In last week’s column, I wrote about the pianist Glenn Gould and mentioned his classical hit record, the 1955 Bach Goldberg Variations for Columbia Records but failed to mention another million seller, his 1981 remake of the same work, of which many of his fans, including myself, also consider basic to any collection.
Henry Wadsworth Longfellow
Born and raised in Portland, Maine, Henry Wadsworth Longfellow (1807-1882) was arguably the most well-known American poet of the 19th century. Many one-room schoolhouse children memorized such poems as Paul Revere’s Ride and Psalm of Life, a learning experience that is, unfortunately, not part of most curriculums these days.
Longfellow had a gift for evoking the sense of wonder behind everyday life. Its reality could be boring, routine-ish, sad, almost unbearable, yet, if a person had an open mind and heart, life had its silver linings and rainbows.
One of his contemporaries stated, when the poet was still living, “There is something so tender, so gentle, in the nature of Mr. Longfellow that his poems imbibe it bountifully and it brings them home to the heart, not the mind alone, and what the heart loves and admires will linger long before time can obliterate it.”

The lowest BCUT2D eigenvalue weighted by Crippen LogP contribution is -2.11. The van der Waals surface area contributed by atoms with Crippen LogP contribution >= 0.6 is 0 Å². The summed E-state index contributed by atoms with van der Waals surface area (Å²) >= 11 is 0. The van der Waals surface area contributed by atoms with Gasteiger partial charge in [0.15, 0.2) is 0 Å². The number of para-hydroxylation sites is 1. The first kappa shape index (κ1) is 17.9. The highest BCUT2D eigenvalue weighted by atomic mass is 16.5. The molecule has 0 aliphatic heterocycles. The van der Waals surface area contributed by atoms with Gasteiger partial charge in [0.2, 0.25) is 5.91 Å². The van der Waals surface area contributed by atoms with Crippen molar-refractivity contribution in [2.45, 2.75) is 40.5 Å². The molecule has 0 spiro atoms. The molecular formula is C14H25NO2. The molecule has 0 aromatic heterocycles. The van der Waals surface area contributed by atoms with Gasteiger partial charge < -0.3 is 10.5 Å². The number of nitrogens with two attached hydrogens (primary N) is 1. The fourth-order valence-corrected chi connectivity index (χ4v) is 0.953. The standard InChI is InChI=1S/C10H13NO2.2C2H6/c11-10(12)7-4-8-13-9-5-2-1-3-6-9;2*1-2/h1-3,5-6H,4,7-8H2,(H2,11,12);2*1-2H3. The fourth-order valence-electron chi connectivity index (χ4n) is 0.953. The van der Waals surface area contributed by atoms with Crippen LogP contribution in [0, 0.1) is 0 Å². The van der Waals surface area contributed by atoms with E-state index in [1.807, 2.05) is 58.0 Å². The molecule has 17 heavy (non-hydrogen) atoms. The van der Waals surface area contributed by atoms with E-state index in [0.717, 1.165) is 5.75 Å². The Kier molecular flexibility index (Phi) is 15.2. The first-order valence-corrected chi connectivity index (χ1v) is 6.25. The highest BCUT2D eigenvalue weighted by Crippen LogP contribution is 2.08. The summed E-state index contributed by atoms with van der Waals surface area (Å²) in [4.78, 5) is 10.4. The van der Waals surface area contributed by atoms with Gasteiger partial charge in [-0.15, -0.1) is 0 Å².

One of his poems, A Passing Thought, is a nice example of his tender, gentle nature in dealing with life’s challenges :
“O what a glory doth this world put on
For him who, with a fervent heart goes forth
Under the bright and glorious sky and looks
On duties well performed and days well spent!
For him the wind, ay, and the yellow leaves
Shall have a voice and give him eloquent teachings.
He shall so hear the solemn hymn, that Death
Has lifted up for all, that he shall go
To his long-resting-place without a tear.”
The Longfellow House is a well-known tourist attraction, in Portland, Maine.
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